Gary stood still in the center of his home. He stood there glancing about the living room is boots pressed against the hardwood saws do you want to go over to the coat rack in the room's corner and he grabbed the pizza delivery jacket with his hands straining through it like a pasta strainer is the air down it’s one of those stains on the jackets from a few weeks ago when Aggie blew up people Gary size I need and back toward the kitchen where he saw Aggie he saw several versions of Aggie as if you were staring not through space but screw time he saw his Aggie he’s on innocent cat he saw something that wanted more he saw his tormentor Esau dense black Fiscus all cramped up inside a ceramic ball of white Gary step backwards for a moment flinching before calling wide-eyed and studying for the drawer of the kitchen he brushed past the several incarnations of Maggie and he threw open the refrigerator door he reached for him to go back to cuts gathered around him meowing Rubbing up against his legs even in their most grotesque all alarms fighting for his pension Gary reached deep into the back of the fridge and pulled out his gun he has it up against his temple he pulled trigger battering his brain against us out of the fridge.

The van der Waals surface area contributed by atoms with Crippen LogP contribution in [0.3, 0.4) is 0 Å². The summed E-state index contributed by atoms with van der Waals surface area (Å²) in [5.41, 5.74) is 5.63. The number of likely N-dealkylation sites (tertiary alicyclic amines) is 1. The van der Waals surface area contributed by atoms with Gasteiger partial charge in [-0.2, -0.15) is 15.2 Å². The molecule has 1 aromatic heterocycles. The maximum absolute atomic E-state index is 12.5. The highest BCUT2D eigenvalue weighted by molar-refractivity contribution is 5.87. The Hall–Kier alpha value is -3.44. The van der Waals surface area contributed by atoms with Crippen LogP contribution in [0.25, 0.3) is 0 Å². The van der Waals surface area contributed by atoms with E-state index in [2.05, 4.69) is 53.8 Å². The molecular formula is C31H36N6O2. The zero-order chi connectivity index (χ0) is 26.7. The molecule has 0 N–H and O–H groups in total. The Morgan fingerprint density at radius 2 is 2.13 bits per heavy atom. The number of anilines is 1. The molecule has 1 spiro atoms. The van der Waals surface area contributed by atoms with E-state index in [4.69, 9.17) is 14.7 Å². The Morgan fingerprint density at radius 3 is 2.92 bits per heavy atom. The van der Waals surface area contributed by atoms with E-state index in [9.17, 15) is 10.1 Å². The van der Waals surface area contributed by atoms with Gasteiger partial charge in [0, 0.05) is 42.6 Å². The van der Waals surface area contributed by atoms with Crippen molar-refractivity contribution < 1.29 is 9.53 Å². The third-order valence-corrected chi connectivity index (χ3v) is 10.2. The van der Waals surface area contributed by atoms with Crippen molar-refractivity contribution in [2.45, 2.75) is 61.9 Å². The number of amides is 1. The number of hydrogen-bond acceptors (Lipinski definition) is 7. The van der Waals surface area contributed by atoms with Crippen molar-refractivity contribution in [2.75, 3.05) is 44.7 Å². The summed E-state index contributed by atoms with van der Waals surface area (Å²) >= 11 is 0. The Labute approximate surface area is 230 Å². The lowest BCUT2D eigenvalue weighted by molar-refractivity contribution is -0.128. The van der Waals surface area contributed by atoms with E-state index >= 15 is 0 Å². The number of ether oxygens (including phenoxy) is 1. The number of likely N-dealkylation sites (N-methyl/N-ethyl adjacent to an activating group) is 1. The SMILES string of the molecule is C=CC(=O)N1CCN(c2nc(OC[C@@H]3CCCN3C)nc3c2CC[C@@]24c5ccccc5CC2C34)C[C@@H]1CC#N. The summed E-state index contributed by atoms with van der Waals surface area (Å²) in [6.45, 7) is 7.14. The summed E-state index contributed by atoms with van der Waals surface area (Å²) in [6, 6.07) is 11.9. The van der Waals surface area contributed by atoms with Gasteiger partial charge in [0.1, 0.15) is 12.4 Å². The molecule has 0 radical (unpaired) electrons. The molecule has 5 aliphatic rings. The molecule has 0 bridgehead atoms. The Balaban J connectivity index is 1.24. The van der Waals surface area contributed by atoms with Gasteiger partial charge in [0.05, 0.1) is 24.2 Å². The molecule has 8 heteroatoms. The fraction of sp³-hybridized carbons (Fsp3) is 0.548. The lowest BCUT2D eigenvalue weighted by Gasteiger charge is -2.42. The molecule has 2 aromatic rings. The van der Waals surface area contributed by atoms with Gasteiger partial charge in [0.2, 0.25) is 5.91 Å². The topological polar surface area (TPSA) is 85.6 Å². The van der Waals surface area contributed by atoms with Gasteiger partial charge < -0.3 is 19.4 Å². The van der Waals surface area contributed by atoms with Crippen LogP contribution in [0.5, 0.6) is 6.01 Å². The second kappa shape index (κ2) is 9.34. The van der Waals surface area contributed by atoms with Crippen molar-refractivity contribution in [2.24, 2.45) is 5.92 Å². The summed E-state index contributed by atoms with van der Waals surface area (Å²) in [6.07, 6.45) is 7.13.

Gary stepped back, staring about the living room. At first glance, the coat rack caught Gary’s attention in the room's corner. It was badly stained, but Gary was happy to see that it was still real. Gary swiveled his head around. As before, there was a menagerie garden of Aggies gathered throughout the kitchen. It splattered blood against the kitchen window, overtop the stove, and cased the fridge. One of the Aggie’s scampered up into the kitchen. She stared up at him with wide eyes for a moment. Her flesh cracked. Black, bristly appendages sprouted out from her sides, clinging to the floor like the appendages of a spider – Aggie swiveled around, and she darted back into the kitchen. The cat scampered onto the counter and lapped up the fallen blood with a similar black and bristly tongue.